ers" as well as numerous articles in was written one summer when she
National Geographic, Nature, Scrib- was vacationing in the Austrian Ty-
ners and others. rol. Long before the actual time of

writing.she thought of the individ-
ual numbers separately, but the idea
of linking them together did not oc-
cur to her until the particularsum-
It was a newspaper article, a des-
cription of a mine disaster, that sug-
gested "The Miner's Wife." On the
other hand, "Opening a Bazaar" was
the result of many years observation
of a certain type of Englishwoman.
The German governess in the vig-
nette of the same name is the com-
posite type of many governesses who
have been in Miss Draper's home
as well as in those of her friends.
When Miss Draper tried to get
parts in Broadway plays many years
ago, she was turned away by pro-
ducers because she was not the type.
At present she plays 50 characters
in the 35 sketches she has written.
Many tributes have been paid Miss
Draper, but the one she considers
of the highest order is when stage
hands abandon their absorbing dice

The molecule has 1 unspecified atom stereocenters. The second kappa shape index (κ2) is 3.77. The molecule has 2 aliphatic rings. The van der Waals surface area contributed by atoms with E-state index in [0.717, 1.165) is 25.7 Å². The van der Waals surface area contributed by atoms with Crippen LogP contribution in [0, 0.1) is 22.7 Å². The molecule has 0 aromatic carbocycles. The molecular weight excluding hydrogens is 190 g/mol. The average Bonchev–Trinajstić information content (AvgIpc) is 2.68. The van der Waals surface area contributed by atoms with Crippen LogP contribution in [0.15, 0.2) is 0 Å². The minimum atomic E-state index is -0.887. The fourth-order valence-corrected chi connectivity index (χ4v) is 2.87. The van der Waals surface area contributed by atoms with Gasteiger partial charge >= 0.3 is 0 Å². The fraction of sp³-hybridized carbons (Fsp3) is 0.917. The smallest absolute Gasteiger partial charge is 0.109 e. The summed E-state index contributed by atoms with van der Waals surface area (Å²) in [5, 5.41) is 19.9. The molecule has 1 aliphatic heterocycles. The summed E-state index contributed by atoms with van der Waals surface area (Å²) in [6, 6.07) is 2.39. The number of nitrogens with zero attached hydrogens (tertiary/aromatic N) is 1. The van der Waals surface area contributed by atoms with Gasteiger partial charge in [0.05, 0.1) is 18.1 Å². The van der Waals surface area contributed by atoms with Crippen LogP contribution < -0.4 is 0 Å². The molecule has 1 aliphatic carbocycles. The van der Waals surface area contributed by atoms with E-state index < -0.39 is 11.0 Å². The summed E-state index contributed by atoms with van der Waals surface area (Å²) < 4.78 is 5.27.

game to stand in the wings and
watch her converse with those imag-
inary beings who people the stage.
I.Ann Arbor I


Will Show Colored Slides
Of Life Beneath Sea;
Lecture To Be Feb. 26
A world-renowned traveller and ex-
plorer who has visited remote corners
of the earth to study the habits of
birds and insects, Dr. William Beebe
now brings the story of his explora-
tions beneath the surface of the sea
in his lecture Feb. 26 entitled "500
Fathoms Down."
So great is the reputation of Dr.
Beebe, that his drawingsrare re-
ceiving competition only from Walt
Disney. The scenes from Disney's
"Pinocchio" are the only colored
cartoons comparable to Beebe's col-
ored slides and motion pictures of
real life under the sea. His car-
toons, prepared under his personal
direction. are authentic in every de-
tail and illustrate the huge inhabi-